'The hard practice has paid off and I would love to get back into the Ryder Cup Team again,' said Haeggman, who went 1-1 at the Belfry in '93. 'I enjoyed walking the fairways with Sam last time, but I couldn't see why I wasn't there playing. This is just one step on the road and I feel I can cope with pressure and play at the highest level again.'
 
For Sato, this finish was a step in an ongoing process. Sato, who turned 34 on Friday, earned his tour card this year through Q-School but with his second-place check this week, he moved to 18th on the Order of Merit and looks to be in solid shape for retaining his card next year.
 
'I am so happy,' said Sato. 'I never expected to play so well and to make only two bogeys all week was good. I am pleased with the birdie at the last because I have done so much to keep my card for next year.'
 
Martin Maritz shot a final-round 67 and took sixth at 13-under-par 275, Greg Owen finished a stroke back at minus-12 thanks to a 5-under 67 in Sunday's final round.
 
Roger Chapman (70), Robert-Jan Derksen (65), Stephen Gallacher (67) and David Howell (70) shared eighth place at 11-under-par 277.
 
Darren Fichardt, the 2003 champion, shot a 1-over 73 on Sunday and tied for 36th place at 5-under-par 283.
 
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  • Watch: Shilton wins $16k timepiece with hole-in-one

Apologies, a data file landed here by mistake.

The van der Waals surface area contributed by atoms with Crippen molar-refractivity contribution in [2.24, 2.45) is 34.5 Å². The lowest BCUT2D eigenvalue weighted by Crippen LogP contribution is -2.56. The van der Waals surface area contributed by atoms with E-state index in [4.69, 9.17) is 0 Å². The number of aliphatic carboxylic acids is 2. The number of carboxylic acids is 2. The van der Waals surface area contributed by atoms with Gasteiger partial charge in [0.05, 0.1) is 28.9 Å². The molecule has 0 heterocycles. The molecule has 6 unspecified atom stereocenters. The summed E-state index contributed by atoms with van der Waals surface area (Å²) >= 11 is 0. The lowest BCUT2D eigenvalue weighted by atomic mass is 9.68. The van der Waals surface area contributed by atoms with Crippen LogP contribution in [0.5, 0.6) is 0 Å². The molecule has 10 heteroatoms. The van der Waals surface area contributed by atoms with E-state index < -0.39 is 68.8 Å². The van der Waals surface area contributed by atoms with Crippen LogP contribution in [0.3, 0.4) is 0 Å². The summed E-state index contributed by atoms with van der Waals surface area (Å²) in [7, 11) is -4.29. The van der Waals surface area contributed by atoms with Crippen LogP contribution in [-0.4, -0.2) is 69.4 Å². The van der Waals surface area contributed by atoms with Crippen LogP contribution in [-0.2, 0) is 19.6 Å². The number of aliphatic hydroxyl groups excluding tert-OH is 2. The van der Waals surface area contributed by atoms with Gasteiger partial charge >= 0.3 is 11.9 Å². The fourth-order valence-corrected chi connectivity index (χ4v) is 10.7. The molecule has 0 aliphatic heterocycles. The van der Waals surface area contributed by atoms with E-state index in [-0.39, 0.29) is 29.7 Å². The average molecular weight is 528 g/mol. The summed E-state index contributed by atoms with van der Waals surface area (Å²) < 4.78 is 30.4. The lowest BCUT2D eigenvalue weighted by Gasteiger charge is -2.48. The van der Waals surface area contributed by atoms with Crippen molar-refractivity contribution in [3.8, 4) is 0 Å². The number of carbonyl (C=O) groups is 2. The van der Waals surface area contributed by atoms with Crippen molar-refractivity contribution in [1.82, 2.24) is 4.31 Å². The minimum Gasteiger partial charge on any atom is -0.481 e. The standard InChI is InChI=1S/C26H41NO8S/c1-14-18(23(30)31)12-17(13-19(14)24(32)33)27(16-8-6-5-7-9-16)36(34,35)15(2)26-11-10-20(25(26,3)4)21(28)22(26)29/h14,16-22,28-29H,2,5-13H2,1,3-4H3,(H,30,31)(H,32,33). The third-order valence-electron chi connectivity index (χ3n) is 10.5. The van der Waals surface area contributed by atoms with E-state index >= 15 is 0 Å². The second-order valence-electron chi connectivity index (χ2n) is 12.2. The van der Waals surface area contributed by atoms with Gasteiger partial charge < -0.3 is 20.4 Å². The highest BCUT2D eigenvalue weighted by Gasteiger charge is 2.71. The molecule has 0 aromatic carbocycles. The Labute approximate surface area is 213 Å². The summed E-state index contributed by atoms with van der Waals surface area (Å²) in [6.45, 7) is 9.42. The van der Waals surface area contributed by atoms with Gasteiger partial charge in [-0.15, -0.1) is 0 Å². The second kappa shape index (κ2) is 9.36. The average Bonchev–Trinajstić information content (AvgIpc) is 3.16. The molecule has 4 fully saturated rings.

By Golf Channel DigitalNovember 23, 2017, 2:50 am

    Australian Brad Shilton made a hole-in-one on the par-3, 188-yard 11th hole during the first round of the Australian Open, and he was rewarded handsomely for his efforts - with a Tag Heuer watch worth $16k.

    Day gets in early mix with 66 in return to Australia

    By Associated PressNovember 23, 2017, 2:32 am

    SYDNEY - Jason Day's first tournament round in Australia in four years was a 5-under 66 to put him among the leaders early Thursday at the Australian Open.

    Day's round came unhinged late with a double-bogey 6 on the par-4 eighth hole, his second-last of the day. He hit his tee shot into the trees on the left, hit back out to the fairway, missed his approach to the green and then couldn't get up and down.

    ''That was brutal,'' Day said of the 481-yard hole that played into gusting winds.

    But Day recovered quickly to birdie his last to sit three strokes behind fellow Australian and early leader Cameron Davis, who started on the first, had six front-nine birdies and shot 63 at The Australian Golf Club.